If nothing else, these papers, like Doyer’s legal correspondence, had been consistent in their framing of Soleil’s counter-arguments. Where the conservationists would point out that the property had lain fallow for a decade and thus retrieved its natural ecological state, Soleil would argue that it was registered farmland, which hadn’t been pristine bushveld since 1967. Where the conservationists would contend that Soleil had breached their environmental authorisation by extending and deepening the dam, Soleil would counter that they “were not developing the dam wall,” but “repairing the wall that already existed.” Where the conservationists would insist that there was still no elephant-proof fence, Soleil would maintain that “the fences currently in place” were “more than adequate deterrence against elephants.”
The dispute over water rights was another matter entirely, one that Soleil — with apparent justification — claimed to have settled to the satisfaction of the authorities.
Here, Daily Maverick wanted to know, since Van Staden had co-signed the initial responding letter to the appeals with a certain Jurie Jansen van Vuuren, chair of the Klaserie Irrigation Board, whether he refuted the contention of the appellants that this represented a conflict of interest.
Again, Van Staden chose not to engage.
As for the office of the MEC, the 18-month delay on the appeal decision was explained by “the involvement of multiple parties, the complexity of the matter as well as the lock down,” with the MEC extending his “regrets and apologies” via LEDET head of department Solly Kgopong. Daily Maverick was further informed that decisions had now been made on “all appeals,” although no explanation was offered — other than the fact that the matter was pending before the Polokwane High Court — for why the MEC had not investigated Soleil’s apparent breach of section 43 of NEMA.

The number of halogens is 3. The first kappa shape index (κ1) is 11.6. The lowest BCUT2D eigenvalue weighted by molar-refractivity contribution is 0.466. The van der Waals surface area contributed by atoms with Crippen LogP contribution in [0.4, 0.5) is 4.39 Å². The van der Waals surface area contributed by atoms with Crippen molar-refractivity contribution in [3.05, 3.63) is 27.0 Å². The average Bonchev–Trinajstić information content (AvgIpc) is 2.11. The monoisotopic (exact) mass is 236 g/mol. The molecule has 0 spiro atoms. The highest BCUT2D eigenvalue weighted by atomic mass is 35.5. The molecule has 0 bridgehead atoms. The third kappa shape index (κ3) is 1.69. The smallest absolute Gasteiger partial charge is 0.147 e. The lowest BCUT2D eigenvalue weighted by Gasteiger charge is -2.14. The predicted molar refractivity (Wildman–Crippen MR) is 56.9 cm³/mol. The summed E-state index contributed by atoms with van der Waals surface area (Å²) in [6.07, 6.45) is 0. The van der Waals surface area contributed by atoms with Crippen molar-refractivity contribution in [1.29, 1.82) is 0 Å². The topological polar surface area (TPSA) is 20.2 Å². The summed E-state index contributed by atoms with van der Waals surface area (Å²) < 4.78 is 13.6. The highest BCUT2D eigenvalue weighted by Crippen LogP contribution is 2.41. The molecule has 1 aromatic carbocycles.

As it happened, the “pending matter” was the judicial review that the Klaserie Reserve, the Timbavati Reserve and Elephants Alive had launched against Soleil’s original environmental authorisation, with the MEC and LEDET listed as co-respondents. But on 14 May 2021, aware that they were losing ground with each passing day, these same applicants had approached the court for an urgent interdict, hoping to stop Soleil from “further clearing the land, installing irrigation systems, planting citrus saplings and erecting fences” until the decision on the review had been handed down.
On 8 June 2021, the interdict was denied — Judge Veronica Semenya, who had just one day to rule on the hundreds of pages in the court record, chose to set aside the ecological arguments and focus on the ineptitude of the authorities.
The applicants had been aware for some time that they “weren’t being assisted,” she noted in her ruling, “so why was the application only launched now?”
Still, in the face of what was looking more and more like a Kafka novel, the conservationists weren’t about to give up. The review application had been drawn up to go at the heart of the fight, where the ultimate arbiter would hopefully be NEMA itself. Among the reasons for challenging the environmental authorisation was its failure to consider key policy documents — including the Kruger National Park Management Plan, the National Protected Areas Expansion Strategy and the Convention on Biological Diversity — and the allegation, argued at length with reference to NEMA, that it did not adequately assess “the cumulative impact on water resources.”
The review, when it happens, will see the Klaserie Reserve, the Timbavati Reserve and Elephants Alive up against Soleil Sitrus for what is likely to be the last time. With SANParks and the rest of the “interested and affected parties” watching closely, the outcome won’t be limited to the region around Hoedspruit. As Deon Huysamer, the chairman of the Klaserie Reserve, told Daily Maverick, “it will set a very dangerous precedent if we allow the development to continue unchallenged.”
Just like Carsons in Silent Spring, it appeared, Huysamer was considering the knock-on effects for the entire nation’s natural heritage. DM